5. Don’t smoke at your towel. The wind carries the smoke and you are in very close proximity to other people. Some people have allergies, asthma, and others just simply don’t like smoke blowing in their face- understandable. If you need to smoke find an empty spot on the beach, go for a walk, or head out to the parking lot.

6. If you want to get some exercise in with a football or frisbee pick your spot wisely. I hate having to constantly pay attention to those playing around me to ensure I don’t get slammed in the face. I want to close my eyes and relax or read a book. I don’t want to go home with a bruised eye or broken nose and I doubt you want to cause that to happen to someone else. Getting some exercise while at the beach is great, just pay attention to where you choose to do it.

7. If you are at a beach where dogs are allowed, keep your dog leashed. Not everyone thinks your dog is cute as you do. Also, don’t feed other animals. This includes other people’s dogs and the seagulls- ESPECIALLY the seagulls!!! If you like getting swarmed by seagulls then good for you but I can promise you that very few other people share that joy.

8. Lastly, clean-up. Before you leave your spot at the end of the day make sure all your trash is picked up and disposed of in the proper place. Beaches are beautiful, wonderful places but they won’t be for long if we don’t take care of them.

See, I told you (women love being right). These are all very simple things that only require minimal common sense. You can still enjoy your vacation the way you want to while respecting other fellow vacationers at the same time.

Enjoy your long weekend, get some sun, and relax. I will see you all next week!

If you enjoy reading this blog, please help me build my Facebook and Twitter following by liking my page (Lipstick Confidence) and by following me: @LConfidence.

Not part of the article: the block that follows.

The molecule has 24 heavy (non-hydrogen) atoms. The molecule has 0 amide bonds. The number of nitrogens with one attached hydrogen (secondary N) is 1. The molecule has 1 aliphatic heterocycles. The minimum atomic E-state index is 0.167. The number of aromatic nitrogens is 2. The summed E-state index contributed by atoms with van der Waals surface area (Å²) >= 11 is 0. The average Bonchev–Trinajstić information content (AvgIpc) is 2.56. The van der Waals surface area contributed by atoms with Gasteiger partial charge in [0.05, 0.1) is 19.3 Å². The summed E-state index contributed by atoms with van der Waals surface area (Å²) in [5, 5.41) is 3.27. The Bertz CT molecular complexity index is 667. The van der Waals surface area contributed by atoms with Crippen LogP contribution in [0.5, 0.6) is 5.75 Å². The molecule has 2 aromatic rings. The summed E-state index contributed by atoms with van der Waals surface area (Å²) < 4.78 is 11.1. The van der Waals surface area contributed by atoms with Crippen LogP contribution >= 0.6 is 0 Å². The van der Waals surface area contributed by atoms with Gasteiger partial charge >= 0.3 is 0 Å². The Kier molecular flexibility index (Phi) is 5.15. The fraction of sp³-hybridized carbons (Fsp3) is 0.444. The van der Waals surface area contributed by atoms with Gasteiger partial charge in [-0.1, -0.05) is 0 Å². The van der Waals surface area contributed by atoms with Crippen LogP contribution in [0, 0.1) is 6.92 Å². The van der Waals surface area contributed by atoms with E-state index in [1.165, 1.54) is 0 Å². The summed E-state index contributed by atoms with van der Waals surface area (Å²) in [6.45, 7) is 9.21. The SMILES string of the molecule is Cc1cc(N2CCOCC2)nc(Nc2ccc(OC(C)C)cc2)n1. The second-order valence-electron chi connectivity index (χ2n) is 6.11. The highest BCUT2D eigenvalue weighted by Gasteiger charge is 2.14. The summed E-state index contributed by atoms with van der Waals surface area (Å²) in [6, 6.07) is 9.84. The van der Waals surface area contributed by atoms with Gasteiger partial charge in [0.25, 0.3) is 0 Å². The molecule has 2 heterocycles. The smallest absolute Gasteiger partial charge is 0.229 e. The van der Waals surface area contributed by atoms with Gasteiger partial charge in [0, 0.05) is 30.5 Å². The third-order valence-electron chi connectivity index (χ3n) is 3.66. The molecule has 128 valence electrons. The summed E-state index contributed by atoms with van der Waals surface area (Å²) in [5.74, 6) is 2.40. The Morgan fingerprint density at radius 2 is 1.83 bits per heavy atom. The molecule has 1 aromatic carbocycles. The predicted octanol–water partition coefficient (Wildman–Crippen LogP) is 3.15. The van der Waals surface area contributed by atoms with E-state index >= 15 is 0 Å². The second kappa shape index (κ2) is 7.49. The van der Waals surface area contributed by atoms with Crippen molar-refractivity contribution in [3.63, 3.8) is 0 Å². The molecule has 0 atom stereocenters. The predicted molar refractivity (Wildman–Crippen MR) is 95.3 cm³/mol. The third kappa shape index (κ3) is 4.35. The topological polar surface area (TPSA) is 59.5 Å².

Miss Smarty Pants

While browsing the internet on a desperate search for inspiration for this week’s post I came across this article from California Watch. In short, it talks about how women in male dominated majors in college (specifically engineering) struggle with constant confidence issues- many of which end up dropping the major because they feel like they aren’t smart enough or feel like an outcast. One mechanical engineering and material sciences major at UC Berkeley reported that her male classmates didn’t take her seriously and often made comments about her blonde hair. She also always felt extra pressure not a make a mistake because when she did it was often attributed to her gender.

As awful and unfair as this is, it’s a reality that women in college and the workplace are going to have to deal with at some point in their lives. Society is continually making small steps forward, but we aren’t going to see a massive change in gender equality overnight. Therefore, we, as female students and professionals, need to know how to handle ourselves appropriately and with confidence so our male counterparts don’t have anything to complain about.

Success and confidence building all starts in the classroom. Your college or university is a safe place to practice the skills in which you will need once you enter into the workplace. In college, you have a massive support system around you that wants you to succeed. Nevertheless, as demonstrated above, the classroom is also an easy and common setting for sexism.

With August quickly approaching (yikes!) and fall following closely behind, I have outlined some basic classroom etiquette guidelines below. Hopefully, this will help ease some nerves, build a little extra confidence, and make all you smart women out there be taken a little more seriously.

*Just like everything else- be on time. If you are constantly arriving late it gives us the impression that you don’t care about the class or your success. If you happen to be late, take the closest seat to the door that you can find and don’t walk across the front of the classroom.